I left secondary school in 2014, having been introduced to topics such as class, race, beliefs, policies, crime, drugs, culture and diversity for the first time in my sociology lessons. Before this, like many other of my peers, the main source of information regarding any of these important concepts came from the TV, from newspapers, or from friends and family. And I never particularly stopped to question these opinions - whether they were biased, hurtful, or even untrue. With The Sun’s circulation hitting around 1.2 million papers a day, the British public is desensitized to the “ever-growing threat” of immigration, or ‘benefit-scroungers’, or ‘thugs’, ‘hoodies’ and ‘chavs’, or terrorists who threaten to dismantle the British “way of life”. We see these notions so prominently that we begin to believe they are true, without ever questioning the motive. It dehumanises the people they write about, and makes us blind to the hostile divide that has been created.
For many children, such as myself, I was privileged with the ignorance of topics such as race, ethnicity, and immigration until I was older and had chosen to study them in sociology at A-Level. Growing up in Bournemouth, a town where 91% are white; 57.1% identify as Christian and 38% as no religion at all, I wasn’t exposed to a great deal of intersectionality. In fact, of the 314 districts in England, only 18 have a population of less than 60% white. 15 of these 18 districts are based in London. Like millions of other children, I was mindless to the injustices that people face due to their race, class, gender, or a combination of these elements because I’d always viewed life through a simplistic white, middle-class gaze. I thought racism had died with slavery, and that healthcare, housing, educational and political institutions treated people equally. I didn’t even recognise that people from different backgrounds and ethnicities weren’t represented in TV, in advertisements, in fashion, in Barbie dolls, even in plasters available to buy in stores. I didn’t ever have to. Even feminism seemed like a joke to me - I remember me and my friends joking about feminism, and not understanding why it was still an important movement. After all, women had the vote and could now get professional jobs, shouldn’t they stop attention seeking and find more valuable causes?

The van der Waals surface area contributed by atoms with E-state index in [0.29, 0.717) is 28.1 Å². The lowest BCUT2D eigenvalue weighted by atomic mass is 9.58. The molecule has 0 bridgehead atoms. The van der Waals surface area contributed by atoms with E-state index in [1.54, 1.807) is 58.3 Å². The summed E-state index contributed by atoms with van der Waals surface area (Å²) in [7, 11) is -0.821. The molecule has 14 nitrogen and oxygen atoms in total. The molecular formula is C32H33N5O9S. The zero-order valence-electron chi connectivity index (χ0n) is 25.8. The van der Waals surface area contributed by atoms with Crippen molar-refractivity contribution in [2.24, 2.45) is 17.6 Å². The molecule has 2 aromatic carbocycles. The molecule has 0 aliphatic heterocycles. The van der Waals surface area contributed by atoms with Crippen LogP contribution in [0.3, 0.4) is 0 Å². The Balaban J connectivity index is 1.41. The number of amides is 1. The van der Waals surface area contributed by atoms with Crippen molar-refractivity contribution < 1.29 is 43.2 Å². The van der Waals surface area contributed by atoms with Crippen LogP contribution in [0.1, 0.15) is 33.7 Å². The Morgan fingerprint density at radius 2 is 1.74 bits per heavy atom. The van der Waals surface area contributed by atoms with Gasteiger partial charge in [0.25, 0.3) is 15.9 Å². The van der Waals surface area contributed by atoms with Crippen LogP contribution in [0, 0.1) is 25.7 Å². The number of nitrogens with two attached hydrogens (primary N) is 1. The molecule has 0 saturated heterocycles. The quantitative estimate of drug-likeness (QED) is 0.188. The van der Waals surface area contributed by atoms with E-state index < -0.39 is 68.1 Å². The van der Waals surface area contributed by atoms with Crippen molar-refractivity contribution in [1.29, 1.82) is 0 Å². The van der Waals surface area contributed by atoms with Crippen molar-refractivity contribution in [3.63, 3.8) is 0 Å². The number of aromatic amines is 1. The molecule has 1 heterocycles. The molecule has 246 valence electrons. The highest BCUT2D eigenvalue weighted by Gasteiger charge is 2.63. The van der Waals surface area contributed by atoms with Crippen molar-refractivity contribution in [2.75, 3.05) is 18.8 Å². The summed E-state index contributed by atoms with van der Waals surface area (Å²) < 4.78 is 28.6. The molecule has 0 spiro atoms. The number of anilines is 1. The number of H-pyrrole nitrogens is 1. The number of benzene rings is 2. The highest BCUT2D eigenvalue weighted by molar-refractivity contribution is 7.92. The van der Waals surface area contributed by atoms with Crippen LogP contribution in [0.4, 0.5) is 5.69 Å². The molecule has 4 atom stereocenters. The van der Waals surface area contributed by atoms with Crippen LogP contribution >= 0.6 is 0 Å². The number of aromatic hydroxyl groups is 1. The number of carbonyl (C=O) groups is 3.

Without knowing it, a lot of my early exposure to other cultures and backgrounds was primarily through programmes, music and TV. Many comedy shows such as The Simpsons, Little Britain, The Catherine Tate Show and even Friends rely heavily on exaggerated stereotypes, which is undoubtedly where I subconsciously embraced a lot of narratives about people from demographics that I very infrequently came into contact with. Growing up in Bournemouth where the majority of people are white and middle-class, my expectations and viewpoints were seldom countered and became embedded in my thinking. Even with the rise of social media and the internet, which supposedly supplies individuals with the tools to do their own research to inform their thinking, people tend to connect with friends and celebrities who have similar interests, viewpoints and narratives. This means that social media users tend to be exposed to a limited number of perspectives on important social topics, and have their opinions further cemented because they are less frequently challenged by people who think differently to them.
So why does this demonstrate that sociology is an essential school of thought? Sociology strives to answer all kinds of questions: why some people are religious, why some people take drugs and why some people struggle to acquire and maintain a job. Instead of simplistically brandishing people as inherently bad, it uses statistics, theories, people’s lived experiences and case studies to paint the whole picture. It encompasses elements of history, data science, criminology, psychology, geography and even maths to explain why things are as they are. It allows children to have educated discussions about topics that unknowingly directly impact their own lives, such as one-parent households or unconscious bias, enabling them to make sense of their surroundings and their identity. While Britain has a strong tendency to “not see race”, sociology endeavours to make race a topic of conversation. It strives, above all, for understanding, which is conducive to a better life for every individual.
Being able to learn about important social topics from a neutral, informative standpoint has allowed me to be more empathetic and understanding of other human beings’ lived experiences. It has also allowed me to be critical of media and other information that I’m presented with, which previously I would have likely accepted as truth. It has challenged notions that I have always believed to be true. Sociology has single-handedly tackled my pre-existing prejudices, discrimination and stereotypes, and has encouraged me to seek new approaches to social matters. It is a subject which openly discusses the world, its processes and problems, and seeks to improve lives through better understanding. For that reason, I have gained more knowledge and experience from studying sociology than any other subjects I studied at school combined.